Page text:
I find it ironic that I, a self-proclaimed historian, am living the life of a servant gathering water for a bath. Now I will admit that when I moved to France I had assumed that water heaters were installed in homes. My first two apartments both had waterless tanks which were wonderful I might add.
But alas I had been spoiled. Or snobby. However you spin it that is what I am….
Normandy or the countryside or pretty much all of France for that matter commonly have a boiler that runs off of domestic fuel.
Now if you’re thinking that I can just run to the shop and purchase a bottle of this particular type of fuel, well you would be wrong.
You have to schedule a “gas truck” to bring your fuel and pump it into the tank-which then feeds the broiler.
If you run out of domestic fuel well you go without hot water or heating.
This is what has happened to me.
The last time I filled up the tank was in the summer, and I just ran out. And while I know you’re thinking, wow that lasted a long time! In one way you’re right, in another it is quite irritating that it ran out at all.
I don’t have the time to schedule a filling. And now it’s the holidays so there is no room for a scheduled visit.
Which leads me to boiling water for my baths.
The good girl in me is grateful that I have a bath I can sink into, and I don’t have to stand in the shower running a rag over my body every so often dipping into the bucket of water as I wash my stinky body.
After the first couple of weeks it was romantic that I could boil water and run it upstairs to said bath.
My boys certainly loved the opportunity to play in the water. My youngest took it as an opportunity to practice holding his breath as he does when he is swimming.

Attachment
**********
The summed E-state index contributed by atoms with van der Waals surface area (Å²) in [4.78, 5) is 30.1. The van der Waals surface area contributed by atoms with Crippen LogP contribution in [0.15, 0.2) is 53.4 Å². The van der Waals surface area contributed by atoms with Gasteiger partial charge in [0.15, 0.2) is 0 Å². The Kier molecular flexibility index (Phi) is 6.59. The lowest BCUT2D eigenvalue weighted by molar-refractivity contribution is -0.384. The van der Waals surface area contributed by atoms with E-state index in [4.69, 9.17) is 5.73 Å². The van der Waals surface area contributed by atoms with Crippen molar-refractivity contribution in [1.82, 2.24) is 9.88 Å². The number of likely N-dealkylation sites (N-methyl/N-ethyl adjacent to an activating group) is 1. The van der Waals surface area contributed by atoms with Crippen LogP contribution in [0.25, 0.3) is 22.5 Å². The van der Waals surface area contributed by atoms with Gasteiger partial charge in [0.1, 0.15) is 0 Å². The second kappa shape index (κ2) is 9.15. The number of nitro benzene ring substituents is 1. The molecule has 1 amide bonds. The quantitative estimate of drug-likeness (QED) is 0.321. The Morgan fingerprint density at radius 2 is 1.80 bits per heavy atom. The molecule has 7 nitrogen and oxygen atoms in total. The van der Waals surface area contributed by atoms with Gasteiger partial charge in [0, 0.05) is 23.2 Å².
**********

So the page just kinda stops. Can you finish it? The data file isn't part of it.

All in all a good time.
Never once did the thought about how heavy it would be to bring water in a bucket up the stairs, through the hallway then lift it so I can pour it into a rather deep tub cross my mind.
(I have discovered I can do this four times with the bucket and have a satisfactory bath.)
I embraced the good, all the exercise I would get carrying the bucket up the stairs. My butt would surly be firmer, thank you domestic fuel for running out.
And thank you (fill in the blank) for causing gas prices to go insanely high.
This leads me to my next thought, I am no longer as snobby-as I once was.
I am mean I am probably still snobby but I’m not as snobby.
Several months into the boiling and caring of the buckets, I wonder where have I gone wrong in life?
That is when it hit me.
You see all my life I had been called a snob. A snob by any other name is still a snob.
And while at the time I chalked it up as a person with high standards I never once thought of myself as a snob.
Oh, how I was wrong.
Is it wrong to be snobby?
To outwardly put a display of a person who likes the finer things in life, loves to take care of themselves, and has a hard time being around crowds?
As I grew older I learned that my snobby behavior was more of a side effect of my shyness, and moving to France taught me that my people are very much the same way.
Which even more solidifies the fact that this move was the right move.
I find nothing wrong with wanting instant hot water on tap or having fresh clean towels. Nor do I find it wrong that I can not in good conscience subscribe to keeping lawns as a profession.
While I am sure that my lack of work ethic may alarm many, landscaping is something I best leave to those who enjoy it and won’t kill the machines as I would.
So, until I can schedule a refueling and take a shower like a 21st century person, I am off to chop up some wood for the fire, it’s going to be a cold night.
I can not promise that I may or may not end up with a handful of splinters, but with any luck, I’ll finish my work with all my fingers and limbs.